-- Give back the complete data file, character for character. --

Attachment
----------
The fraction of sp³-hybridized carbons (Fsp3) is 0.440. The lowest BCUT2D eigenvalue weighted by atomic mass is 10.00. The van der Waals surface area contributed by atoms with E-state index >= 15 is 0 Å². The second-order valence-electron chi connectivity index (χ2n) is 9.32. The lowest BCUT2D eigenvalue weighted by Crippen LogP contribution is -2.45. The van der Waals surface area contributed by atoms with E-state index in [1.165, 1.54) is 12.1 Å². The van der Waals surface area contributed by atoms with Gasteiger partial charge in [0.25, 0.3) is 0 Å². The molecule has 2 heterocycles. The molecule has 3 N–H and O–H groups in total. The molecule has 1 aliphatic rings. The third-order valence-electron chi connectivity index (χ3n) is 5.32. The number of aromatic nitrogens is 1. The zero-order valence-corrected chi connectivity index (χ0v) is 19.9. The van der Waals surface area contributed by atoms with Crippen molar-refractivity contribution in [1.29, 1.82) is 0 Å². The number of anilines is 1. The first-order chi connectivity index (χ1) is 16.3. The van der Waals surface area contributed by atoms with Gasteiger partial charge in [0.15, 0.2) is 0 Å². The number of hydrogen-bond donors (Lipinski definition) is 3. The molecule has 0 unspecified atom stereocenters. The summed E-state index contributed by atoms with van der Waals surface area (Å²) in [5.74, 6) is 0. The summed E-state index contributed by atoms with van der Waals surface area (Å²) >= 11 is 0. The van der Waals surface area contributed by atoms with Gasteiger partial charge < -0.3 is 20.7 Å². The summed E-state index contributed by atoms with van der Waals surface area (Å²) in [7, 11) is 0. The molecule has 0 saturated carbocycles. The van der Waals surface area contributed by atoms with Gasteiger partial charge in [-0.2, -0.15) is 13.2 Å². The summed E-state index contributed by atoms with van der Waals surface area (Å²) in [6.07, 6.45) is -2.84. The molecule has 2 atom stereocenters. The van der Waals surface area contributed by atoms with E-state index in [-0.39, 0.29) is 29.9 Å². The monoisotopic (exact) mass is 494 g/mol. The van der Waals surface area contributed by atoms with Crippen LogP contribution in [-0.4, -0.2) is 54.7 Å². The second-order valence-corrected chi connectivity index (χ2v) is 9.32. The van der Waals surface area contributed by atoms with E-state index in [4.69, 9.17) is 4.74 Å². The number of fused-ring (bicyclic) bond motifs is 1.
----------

The fraction of sp³-hybridized carbons (Fsp3) is 0.440. The lowest BCUT2D eigenvalue weighted by atomic mass is 10.00. The van der Waals surface area contributed by atoms with E-state index >= 15 is 0 Å². The second-order valence-electron chi connectivity index (χ2n) is 9.32. The lowest BCUT2D eigenvalue weighted by Crippen LogP contribution is -2.45. The van der Waals surface area contributed by atoms with E-state index in [1.165, 1.54) is 12.1 Å². The van der Waals surface area contributed by atoms with Gasteiger partial charge in [0.25, 0.3) is 0 Å². The molecule has 2 heterocycles. The molecule has 3 N–H and O–H groups in total. The molecule has 1 aliphatic rings. The third-order valence-electron chi connectivity index (χ3n) is 5.32. The number of aromatic nitrogens is 1. The zero-order valence-corrected chi connectivity index (χ0v) is 19.9. The van der Waals surface area contributed by atoms with Crippen molar-refractivity contribution in [1.29, 1.82) is 0 Å². The number of anilines is 1. The first-order chi connectivity index (χ1) is 16.3. The van der Waals surface area contributed by atoms with Gasteiger partial charge in [0.15, 0.2) is 0 Å². The number of hydrogen-bond donors (Lipinski definition) is 3. The molecule has 0 unspecified atom stereocenters. The summed E-state index contributed by atoms with van der Waals surface area (Å²) in [5.74, 6) is 0. The summed E-state index contributed by atoms with van der Waals surface area (Å²) >= 11 is 0. The van der Waals surface area contributed by atoms with Gasteiger partial charge < -0.3 is 20.7 Å². The summed E-state index contributed by atoms with van der Waals surface area (Å²) in [7, 11) is 0. The molecule has 0 saturated carbocycles. The van der Waals surface area contributed by atoms with Gasteiger partial charge in [-0.2, -0.15) is 13.2 Å². The summed E-state index contributed by atoms with van der Waals surface area (Å²) in [6.07, 6.45) is -2.84. The molecule has 2 atom stereocenters. The van der Waals surface area contributed by atoms with E-state index in [-0.39, 0.29) is 29.9 Å². The monoisotopic (exact) mass is 494 g/mol. The van der Waals surface area contributed by atoms with Crippen LogP contribution in [-0.4, -0.2) is 54.7 Å². The second-order valence-corrected chi connectivity index (χ2v) is 9.32. The van der Waals surface area contributed by atoms with E-state index in [4.69, 9.17) is 4.74 Å². The number of fused-ring (bicyclic) bond motifs is 1.